|Date of Birth||September 7, 1888|
|Place of Birth||Listowel, Perth County, Ontario|
|Next of Kin||John Climie Hay (father), Listowel, Ontario|
|Trade / Calling||City Clerk and Treasurer|
|Service Record||Link to Service Record|
|Battalion||18th Reserve Battalion|
|Force||Canadian Expeditionary Force|
|Enlisted / Conscripted||Enlisted|
|Address at Enlistment||Avenue Hotel, Fort William, Ontario|
|Date of Enlistment||December 10, 1915|
|Age at Enlistment||27|
|Theatre of Service||Europe|
|Prisoner of War||No|
|Date of Death||19720525|
|Age at Death||83|
|Buried At||Woodlawn Cemetery, Forest Park, Illinois|
Captain Gordon Climie Hay enlisted in 1915 and served in France and Belgium for more than two years. He was wounded in September 1916 during the Somme Offensive and returned to Canada in August 1919.
Gordon was the son of John Climie Hay and Araminta (Minnie) Adelaide Copeland of Listowel, Perth County, Ontario. John was born in Ontario to Scottish parents and was listed in different records as a wood and coal merchant, manufacturer, grain dealer, real estate agent and owner of a gas and electric utility. Araminta was of Irish ancestry and born in Oxford, Ontario. They were married on 20 October 1874 in Lucknow, Bruce County. Ontario. Their oldest child, Minette Jane, was born in 1876 in Nebraska. She was followed by at least nine more children, most of them born in Listowel: Frank, Earl Copeland, Ruby Laurene, Mervyn Robert, George, Gordon Climie (born in Listowel on 7 September 1888), Hazel Francis, Beth Adelaide Robinson and Blake Daniel. Frank died as an infant and he’s buried in Fairview Cemetery in Listowel.
Gordon was at home for the 1901 census, at age 12. Around 1910 he moved to the town of Kenora in northwestern Ontario, where he was employed as an accountant at the Imperial Bank. He was also very active in local sports. In November 1912 he was transferred out west but by the summer of 1915 he was back in Kenora and employed as the town clerk. He joined a militia unit, the 98th Regiment, which had companies in Kenora, Fort Frances, Rainy River and Emo. Gordon was listed as an officer in the Kenora company in August 1915. On 10 December he was transferred to the 94th Overseas Battalion, which was based in Port Arthur and recruited in towns throughout northwestern Ontario. He signed his Officers’ Declaration on 14 January 1916 in Fort William, getting a commission as a Lieutenant. His address was the Avenue Hotel in Fort William and his occupation was City Clerk and Treasurer.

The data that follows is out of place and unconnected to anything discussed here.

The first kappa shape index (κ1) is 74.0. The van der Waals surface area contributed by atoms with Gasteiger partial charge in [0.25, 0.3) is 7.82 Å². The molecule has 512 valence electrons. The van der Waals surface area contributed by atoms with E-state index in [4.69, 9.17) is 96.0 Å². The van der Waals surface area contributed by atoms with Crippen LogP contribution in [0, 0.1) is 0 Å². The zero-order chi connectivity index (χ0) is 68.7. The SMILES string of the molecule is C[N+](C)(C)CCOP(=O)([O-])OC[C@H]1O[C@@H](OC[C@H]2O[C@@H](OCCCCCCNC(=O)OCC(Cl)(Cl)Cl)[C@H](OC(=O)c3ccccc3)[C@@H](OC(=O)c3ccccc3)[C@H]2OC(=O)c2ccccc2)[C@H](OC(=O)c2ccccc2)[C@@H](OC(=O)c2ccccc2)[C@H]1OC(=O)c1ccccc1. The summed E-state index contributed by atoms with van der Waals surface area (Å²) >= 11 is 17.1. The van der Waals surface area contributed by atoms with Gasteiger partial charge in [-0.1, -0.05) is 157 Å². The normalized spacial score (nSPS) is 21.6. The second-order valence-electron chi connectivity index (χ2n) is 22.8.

At the end of March Gordon was sent to the School of Instruction in Winnipeg and he rejoined his unit in mid-April in Port Arthur. The troops entrained for the east coast on 9 June, on the first leg of their journey overseas. They spent a short time at Valcartier, a military camp northwest of Quebec City, before embarking from Halifax on 28 June on the SS Olympic. They arrived in England about nine days later. Gordon was transferred to the 32nd Battalion and he spent about seven weeks in the UK. At the end of August he was drafted to a front line unit, the 52nd Battalion, and sent to France. He joined them in the field in early September, during the Somme Offensive.